Kyle Sandilands and Jackie O Henderson have opened up about how they’ve voted in the Voice to Parliament referendum.
The breakfast radio stars were joined by Prime Minister Anthony Albanese on Wednesday morning as he continued his media blitz to drum up support for proposed constitutional change.
Sandilands revealed that despite being left confused by the “talking points” from each camp he voted Yes via a postal vote.
“I just thought to myself, voting yes, that’s what I’m gonna do. I don’t care what anyone else does, but I just thought I want to … at least feel like I’ve done the right thing,” he told listeners.
He said there needed to be a greater focus on the communities where “young fellas” were getting into trouble because they’re bored.
“I’ve been that kid. I’m not even Indigenous. I’ve been that bored homeless kid where we just thought, ‘Let’s cause some trouble because there is nothing else to do’.”
Mr Albanese agreed with the shock jock, saying the Voice would help create opportunities for Indigenous Australians.
Australians will head to the polls on Saturday to have their say on whether to enshrine an Indigenous advisory body, the Voice, in the Constitution.
Sandilands told Mr Albanese that his co-host had also voted Yes but said after a number of open discussions some of the show’s staff had voted No.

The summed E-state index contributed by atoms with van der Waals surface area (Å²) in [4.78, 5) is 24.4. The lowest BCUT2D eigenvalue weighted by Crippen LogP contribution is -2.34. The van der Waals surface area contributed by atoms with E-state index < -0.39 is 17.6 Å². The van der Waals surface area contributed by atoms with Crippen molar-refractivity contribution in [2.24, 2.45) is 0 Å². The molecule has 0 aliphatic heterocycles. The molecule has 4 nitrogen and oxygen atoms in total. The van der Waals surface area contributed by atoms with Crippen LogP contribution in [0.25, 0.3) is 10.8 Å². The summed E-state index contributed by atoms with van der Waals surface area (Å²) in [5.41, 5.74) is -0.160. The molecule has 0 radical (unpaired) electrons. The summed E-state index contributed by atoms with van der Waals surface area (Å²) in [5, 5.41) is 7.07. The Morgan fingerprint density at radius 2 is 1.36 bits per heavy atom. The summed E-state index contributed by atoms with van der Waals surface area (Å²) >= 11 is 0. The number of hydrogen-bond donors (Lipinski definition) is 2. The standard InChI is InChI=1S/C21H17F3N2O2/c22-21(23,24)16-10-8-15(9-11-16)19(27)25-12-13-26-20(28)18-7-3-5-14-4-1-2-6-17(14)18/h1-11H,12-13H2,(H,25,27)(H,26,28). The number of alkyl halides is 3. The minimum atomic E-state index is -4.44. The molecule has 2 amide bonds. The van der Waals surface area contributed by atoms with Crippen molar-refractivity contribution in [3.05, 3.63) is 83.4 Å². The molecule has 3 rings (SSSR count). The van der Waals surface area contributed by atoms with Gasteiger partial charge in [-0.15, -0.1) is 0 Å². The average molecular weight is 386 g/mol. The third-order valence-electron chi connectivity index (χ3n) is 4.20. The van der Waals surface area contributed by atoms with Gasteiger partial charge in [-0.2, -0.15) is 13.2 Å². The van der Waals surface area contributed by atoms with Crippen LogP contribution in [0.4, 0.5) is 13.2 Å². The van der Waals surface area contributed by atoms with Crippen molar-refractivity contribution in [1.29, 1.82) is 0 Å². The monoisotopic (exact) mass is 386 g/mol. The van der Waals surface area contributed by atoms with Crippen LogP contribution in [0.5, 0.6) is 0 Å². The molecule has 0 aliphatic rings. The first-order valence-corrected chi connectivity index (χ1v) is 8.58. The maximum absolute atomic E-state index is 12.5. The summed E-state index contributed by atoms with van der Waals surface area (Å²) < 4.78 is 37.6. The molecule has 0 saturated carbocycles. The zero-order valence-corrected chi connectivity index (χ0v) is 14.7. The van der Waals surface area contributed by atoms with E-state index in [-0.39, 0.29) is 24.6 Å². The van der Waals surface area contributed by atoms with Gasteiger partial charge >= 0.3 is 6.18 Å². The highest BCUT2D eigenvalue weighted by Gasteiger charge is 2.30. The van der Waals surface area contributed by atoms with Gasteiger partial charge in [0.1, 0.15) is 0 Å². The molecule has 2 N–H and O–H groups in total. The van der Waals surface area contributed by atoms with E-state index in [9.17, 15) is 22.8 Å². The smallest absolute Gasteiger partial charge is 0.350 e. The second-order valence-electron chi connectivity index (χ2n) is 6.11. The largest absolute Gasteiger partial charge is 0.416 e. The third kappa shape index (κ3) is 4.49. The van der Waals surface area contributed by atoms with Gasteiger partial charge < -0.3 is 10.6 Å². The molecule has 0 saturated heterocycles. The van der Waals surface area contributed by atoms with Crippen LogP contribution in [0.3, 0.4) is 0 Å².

A producer on the program told Mr Albanese that he felt Indigenous Australians coming out in favour of the No vote had confused many voters.
Sandilands said it depended on a person’s individual politics, “not just the colour of your skin”.
“Of course,” Mr Albanese replied.
“Not every Greek Australian thinks the same. Not every Italian Australian thinks the same. They’re not a homogenous group, but 83 per cent of Indigenous people do want this.”
Asked if the Voice would lead to giving Indigenous Australians “the land”, Mr Albanese said it was “absolutely not true”.
“If you actually do things properly and more efficiently, you’ll end up saving money because you’ll actually not be wasting it on things that simply don’t work,” he responded.
The radio stars are just the latest in a long line of high-profile Australians who have revealed their support for the Voice in recent days.
A group of former Australians of the Year, including Evonne Goolagong, Shane Gould, Dylan Alcott, Rosie Batty, Grace Tame and Cathy Freeman, signed an open letter calling the referendum “a step to a more united and cohesive nation”.
On Tuesday, Collingwood’s AFL premiership captain Darcy Moore also backed the proposal.
“I’ll be voting yes,” he told ABC Radio.
“I feel like it’s an intuitive next step and seems to be an important and practical way to help Indigenous Australians and recognise them in the Constitution.
“There’s sort of nothing in there, in the wording of the question, that seems to be problematic to me.”